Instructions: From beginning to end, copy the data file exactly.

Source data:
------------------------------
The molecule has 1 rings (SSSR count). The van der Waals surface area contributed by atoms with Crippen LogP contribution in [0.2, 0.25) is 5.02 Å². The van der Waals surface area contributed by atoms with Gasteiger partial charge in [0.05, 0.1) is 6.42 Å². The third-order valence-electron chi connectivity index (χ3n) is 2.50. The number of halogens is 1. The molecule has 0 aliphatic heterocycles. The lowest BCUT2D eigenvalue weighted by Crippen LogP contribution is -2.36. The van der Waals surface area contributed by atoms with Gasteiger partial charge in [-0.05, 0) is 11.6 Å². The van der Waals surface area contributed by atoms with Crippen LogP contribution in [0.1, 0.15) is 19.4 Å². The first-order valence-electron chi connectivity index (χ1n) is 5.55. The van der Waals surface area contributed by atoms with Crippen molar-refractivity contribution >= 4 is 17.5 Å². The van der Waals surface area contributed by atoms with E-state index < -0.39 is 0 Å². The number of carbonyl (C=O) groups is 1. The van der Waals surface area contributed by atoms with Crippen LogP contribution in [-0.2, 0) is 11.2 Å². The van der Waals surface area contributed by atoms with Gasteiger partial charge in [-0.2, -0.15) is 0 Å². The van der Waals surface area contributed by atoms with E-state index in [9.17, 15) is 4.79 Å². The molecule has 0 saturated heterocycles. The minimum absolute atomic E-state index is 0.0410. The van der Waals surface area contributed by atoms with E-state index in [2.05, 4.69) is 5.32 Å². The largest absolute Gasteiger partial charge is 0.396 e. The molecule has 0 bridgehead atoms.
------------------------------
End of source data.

The molecule has 1 rings (SSSR count). The van der Waals surface area contributed by atoms with Crippen LogP contribution in [0.2, 0.25) is 5.02 Å². The van der Waals surface area contributed by atoms with Gasteiger partial charge in [0.05, 0.1) is 6.42 Å². The third-order valence-electron chi connectivity index (χ3n) is 2.50. The number of halogens is 1. The molecule has 0 aliphatic heterocycles. The lowest BCUT2D eigenvalue weighted by Crippen LogP contribution is -2.36. The van der Waals surface area contributed by atoms with Gasteiger partial charge in [-0.05, 0) is 11.6 Å². The van der Waals surface area contributed by atoms with Crippen LogP contribution in [0.1, 0.15) is 19.4 Å². The first-order valence-electron chi connectivity index (χ1n) is 5.55. The van der Waals surface area contributed by atoms with Crippen molar-refractivity contribution >= 4 is 17.5 Å². The van der Waals surface area contributed by atoms with E-state index < -0.39 is 0 Å². The number of carbonyl (C=O) groups is 1. The van der Waals surface area contributed by atoms with Crippen LogP contribution in [-0.2, 0) is 11.2 Å². The van der Waals surface area contributed by atoms with Gasteiger partial charge in [-0.2, -0.15) is 0 Å². The van der Waals surface area contributed by atoms with E-state index in [9.17, 15) is 4.79 Å². The molecule has 0 saturated heterocycles. The minimum absolute atomic E-state index is 0.0410. The van der Waals surface area contributed by atoms with E-state index in [2.05, 4.69) is 5.32 Å². The largest absolute Gasteiger partial charge is 0.396 e. The molecule has 0 bridgehead atoms.